Posted by Adam Jacobi
The BCS cannot catch a break these days. It's been only days since it finally shed the label of "most reviled aspect of collegiate sports" (the new winner being the Big Ten's "Legends" and "Leaders" division name change, of course), and already the BCS faces its toughest obstacle yet: Mark Cuban.
Cuban, the irascible and opinionated owner of the NBA's Dallas Mavericks and various other holdings, proposed funding a playoff system during an interview earlier today:
Before Wednesday's game, [Cuban] talked openly about how he'd like to pitch a playoff system to select college presidents in BCS conferences. But he admits it's a long, long way from becoming reality.
"I'm actively pursuing it, but it's in only in the exploratory stage,'' he said.
Cuban has been reading the book "Death to the BCS'' and it has gotten him thinking about how a lucrative playoff system could change colleges, and perhaps even lower tuitions that have skyrocketed in recent years.
And how, precisely, would Cuban make these changes? Why, throw an unholy amount of money at the problem, of course:
The bowl games could still exist under Cuban's plan, but he said he would make it more profitable for programs to make the playoffs than a bowl.
"Put $500 million in the bank and go to all the schools and pay them money as an option," Cuban said. "Say, 'Look, I'm going to give you X amount every five years. In exchange, you say if you're picked for the playoff system, you'll go.' "
One way to push school presidents toward approving the idea would be to lobby major donors of college athletic programs, Cuban said. He suggested convincing the donors to cut off their donations until their presidents approved a playoff system.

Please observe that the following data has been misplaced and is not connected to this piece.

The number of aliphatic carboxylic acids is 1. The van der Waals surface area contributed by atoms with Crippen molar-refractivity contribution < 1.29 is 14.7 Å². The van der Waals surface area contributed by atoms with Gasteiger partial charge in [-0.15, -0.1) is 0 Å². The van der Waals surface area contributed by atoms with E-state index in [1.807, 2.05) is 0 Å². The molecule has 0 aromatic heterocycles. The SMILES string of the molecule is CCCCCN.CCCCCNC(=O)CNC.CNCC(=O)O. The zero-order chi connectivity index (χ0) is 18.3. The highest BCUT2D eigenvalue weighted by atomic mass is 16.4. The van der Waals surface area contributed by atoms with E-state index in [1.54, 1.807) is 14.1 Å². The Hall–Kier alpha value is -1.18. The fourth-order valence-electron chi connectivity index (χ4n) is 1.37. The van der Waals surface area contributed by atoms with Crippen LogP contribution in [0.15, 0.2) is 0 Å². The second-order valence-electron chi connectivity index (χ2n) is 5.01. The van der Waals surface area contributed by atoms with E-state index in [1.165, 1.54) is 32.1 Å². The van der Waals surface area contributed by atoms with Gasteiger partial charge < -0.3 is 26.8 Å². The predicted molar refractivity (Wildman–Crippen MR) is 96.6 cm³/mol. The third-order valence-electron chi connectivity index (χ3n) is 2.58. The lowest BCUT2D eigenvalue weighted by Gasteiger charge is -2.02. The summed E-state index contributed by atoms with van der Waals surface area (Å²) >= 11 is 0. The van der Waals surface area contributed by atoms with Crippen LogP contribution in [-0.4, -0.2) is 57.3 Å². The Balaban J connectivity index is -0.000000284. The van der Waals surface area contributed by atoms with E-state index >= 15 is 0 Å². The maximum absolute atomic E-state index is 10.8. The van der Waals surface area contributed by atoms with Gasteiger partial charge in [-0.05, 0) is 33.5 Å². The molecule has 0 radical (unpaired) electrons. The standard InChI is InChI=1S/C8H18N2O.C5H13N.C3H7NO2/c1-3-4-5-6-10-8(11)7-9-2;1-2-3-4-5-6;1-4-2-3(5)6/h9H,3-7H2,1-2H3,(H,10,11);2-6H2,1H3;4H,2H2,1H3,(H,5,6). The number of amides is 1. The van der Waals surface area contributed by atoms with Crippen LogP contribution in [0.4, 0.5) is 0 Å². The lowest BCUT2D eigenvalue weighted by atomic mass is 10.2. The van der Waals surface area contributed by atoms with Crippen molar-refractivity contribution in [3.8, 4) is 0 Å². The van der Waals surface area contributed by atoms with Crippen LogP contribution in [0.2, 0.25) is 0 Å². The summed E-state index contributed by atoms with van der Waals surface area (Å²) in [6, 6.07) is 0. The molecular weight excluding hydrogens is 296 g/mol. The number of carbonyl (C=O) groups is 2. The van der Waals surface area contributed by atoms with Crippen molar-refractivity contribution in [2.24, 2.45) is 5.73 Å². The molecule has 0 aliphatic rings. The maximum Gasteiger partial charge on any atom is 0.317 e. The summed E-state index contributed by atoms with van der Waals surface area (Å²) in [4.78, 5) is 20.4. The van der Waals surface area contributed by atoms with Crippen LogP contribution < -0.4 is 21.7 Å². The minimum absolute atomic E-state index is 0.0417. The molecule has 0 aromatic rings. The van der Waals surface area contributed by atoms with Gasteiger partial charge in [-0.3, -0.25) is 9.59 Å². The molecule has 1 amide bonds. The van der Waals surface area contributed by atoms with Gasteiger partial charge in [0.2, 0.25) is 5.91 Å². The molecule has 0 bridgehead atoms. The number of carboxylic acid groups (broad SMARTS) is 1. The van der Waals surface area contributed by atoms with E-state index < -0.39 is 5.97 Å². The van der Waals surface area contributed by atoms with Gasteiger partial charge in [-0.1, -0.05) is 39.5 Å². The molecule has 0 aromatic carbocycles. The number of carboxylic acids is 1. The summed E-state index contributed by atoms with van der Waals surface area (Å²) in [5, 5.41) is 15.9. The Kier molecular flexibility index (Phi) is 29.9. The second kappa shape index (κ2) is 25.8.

Our colleague Ben Golliver expressed doubt that Cuban would be able to make any headway in spite of a theoretical playoff's overwhelming popularity, but I'm not so pessimistic. The one thing the BCS has always been able to (literally) capitalize upon was that it operates essentially out of the purview of the NCAA. Sure, the bowl game committees don't break any NCAA rules when it comes to giving players gifts or anything, but that's likely due in some part to the fact that paying players doesn't advance the bowls' financial agenda nearly as much as paying the schools and conferences, which they do in insane amounts. In return, the bowl system -- which is ludicrously tilted in the financial favor of the six BCS member conferences -- gets to hand-select its participants with only the most basic of guidelines. People complain, but it's what works because it's what makes the most money.
But if Cuban comes along and suggests a playoff system that makes more money for the NCAA and its schools and conferences, well, the BCS finds itself in a spot of trouble, because it can't exactly come running to the NCAA to enforce any pro-BCS rules; again, the BCS is a separate institution, and one that generally relies on a postseason monopoly -- you either go to a bowl or you don't. There is very little to suggest that conferences like the Mountain West would pass on an opportunity to play for an opt-in title when its teams are going 12-0 in the regular season, only to be told those teams aren't allowed to play for the BCS Championship. Efforts by the power conferences to shame and intimidate the non-AQ conferences only serve to deepen the divide, and that's a power play that could backfire hilariously if the BCS isn't the only postseason game in town anymore.
Obviously, Cuban's plan isn't fully cooked yet, so it's impossible to judge the plan on its merits until we know what they specifically are. Further, opting out of the BCS entirely has never been attempted by a school or a conference (and really, why would anybody do that without a viable alternative?), so it's going to take a lot of contractual research to figure out exactly what that would entail. It may very well be the case that this playoff idea never gets off the ground for whatever reason. You really think Big Ten commissioner Jim Delany and SEC commissioner Mike Slive are going to let their BCS baby roll over at the first sign of a fight? Please.
Nonetheless, Cuban's insertion of himself into the BCS debate isn't a gamechanger; it's even better. That's because the game's always going to be the same, and that game is money. If Cuban can bring more money to the table and win the PR debate to boot, then it won't matter how many rich men in blazers the BCS bowls send to top schools; Cuban's going to win that game every time.